The Chronically Unemployed Male

DISCLAIMER: When you write a blog about unemployment, it’s really important to put a disclaimer that this is NOT about people who have experienced a short season of unemployment or even a longish season due to industry based economic conditions. This topic is about something entirely different from normal potential gaps in employment throughout one’s career trajectory.

With my disclaimer in place, I can now get to the topic at hand; the chronically unemployed/severally underemployed male.

In recent years I have noticed that there appears to be a growing number of men who are chronically unemployed or significantly underemployed. I have noticed this segment of the population primarily by counseling with the women who are partnered or parenting this type of man. Yes, parenting because often chronically unemployed men wind up living back at home. Wives grow weary of having to hold all the financial responsibilities and they often look for counseling.

After working with women who are in relationships with an unemployed/underemployed man, I have seen a pattern of common aspects that are present within most, if not all, of the men who are struggling in this area:


Chronically unemployed/underemployed men seem to have a high rate of depression, even if it doesn’t show itself in the traditional ways we would assume. Often when the depression is properly dealt with, the men find a renewed drive for gaining and maintaining employment. I think depression is one of the foundational issues that must be addressed before any real change can take place.


Men who struggle with maintaining steady employment do so because they are needing the job that they are willing to do to be an ideal situation from their perspective. Well, there are no perfect jobs  or work environments and thus begins the cycle of gaining and losing employment. The men also may not even really begin a true job search because inevitably something arises that makes the potential job flawed and therefore not right for them.

A Big Ego

As ironic as it might seem, it appears that chronically unemployed/underemployed males see themselves with an elevated ego and therefore many jobs feel to be beneath them or demeaning to their own self image. An emotionally healthy male will be willing to accept employment because it pays the bills and he is able to realize that the job doesn’t define him as a man. Chronically unemployed men struggle with their identity being tied to a brag worthy job.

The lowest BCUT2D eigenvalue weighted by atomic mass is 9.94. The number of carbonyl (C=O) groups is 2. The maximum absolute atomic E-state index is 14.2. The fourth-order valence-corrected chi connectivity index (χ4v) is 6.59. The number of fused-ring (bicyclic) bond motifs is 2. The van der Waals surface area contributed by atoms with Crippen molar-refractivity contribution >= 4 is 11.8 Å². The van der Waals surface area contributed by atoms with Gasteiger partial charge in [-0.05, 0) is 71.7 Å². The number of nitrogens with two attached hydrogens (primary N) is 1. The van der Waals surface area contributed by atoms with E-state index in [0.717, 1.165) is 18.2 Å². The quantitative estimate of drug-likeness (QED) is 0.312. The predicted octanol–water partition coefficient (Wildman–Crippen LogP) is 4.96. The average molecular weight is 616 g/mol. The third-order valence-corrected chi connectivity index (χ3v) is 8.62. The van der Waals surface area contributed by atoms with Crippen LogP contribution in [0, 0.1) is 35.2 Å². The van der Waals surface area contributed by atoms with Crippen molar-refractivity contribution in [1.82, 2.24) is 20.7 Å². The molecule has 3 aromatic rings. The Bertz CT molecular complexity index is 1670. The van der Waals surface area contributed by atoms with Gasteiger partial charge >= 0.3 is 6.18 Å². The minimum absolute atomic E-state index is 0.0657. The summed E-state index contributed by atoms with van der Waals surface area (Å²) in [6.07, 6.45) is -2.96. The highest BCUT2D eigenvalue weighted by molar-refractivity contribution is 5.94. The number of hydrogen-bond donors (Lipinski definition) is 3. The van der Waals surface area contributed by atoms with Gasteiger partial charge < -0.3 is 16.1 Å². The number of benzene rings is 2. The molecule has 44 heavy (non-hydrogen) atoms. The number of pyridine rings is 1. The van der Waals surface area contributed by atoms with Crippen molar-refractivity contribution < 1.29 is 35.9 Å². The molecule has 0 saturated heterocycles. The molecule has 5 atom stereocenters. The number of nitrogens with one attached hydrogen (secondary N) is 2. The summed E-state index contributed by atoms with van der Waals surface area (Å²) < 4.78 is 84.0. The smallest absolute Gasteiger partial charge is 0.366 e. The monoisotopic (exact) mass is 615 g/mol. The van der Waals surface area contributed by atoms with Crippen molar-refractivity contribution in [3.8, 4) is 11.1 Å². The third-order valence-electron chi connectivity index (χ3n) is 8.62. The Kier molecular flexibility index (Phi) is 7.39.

Ability To Stay in Denial

A man that continues to struggle with maintaining adequate employment has the ability to spin the situation in a manner that does not look as destitute as it might really be. Denial is a strong component to a man staying in the rut of unemployment/underemployment. I have seen men use commission based jobs such as real estate, sales, consulting, etc as a sort of smoke and mirrors to the fact they are not financially independent. They have the business cards to hand out to family and friends, but the actual earning of wages never seems to occur or the wages earned are a drop in the bucket of what is needed to sustain a household.

Comfortable With Dependency

All of the chronically unemployed/underemployed men I have come in contact with have someone, typically a female, who is holding down the fort financially. This might seem obvious since someone has to pay the bills. There are many ways that a couple or parent/adult child come to have this type of living arrangement. Almost a 100% of the time the men say they are looking for work, are working extremely part-time or have some other excuse. The rubber meets the road when it’s time for the bills to be paid and the man has contributed nothing or next to nothing.

If you find yourself identifying with some of these things, whether as a man or a partner/parent of a man that struggles with employment, I would highly recommend that you chat with someone who can help sort through all the layers of these types of living situations. It’s not hopeless and change can occur. It usually won’t though unless good boundaries are established and the underlying reasons for the chronic unemployment/underemployment are fully addressed.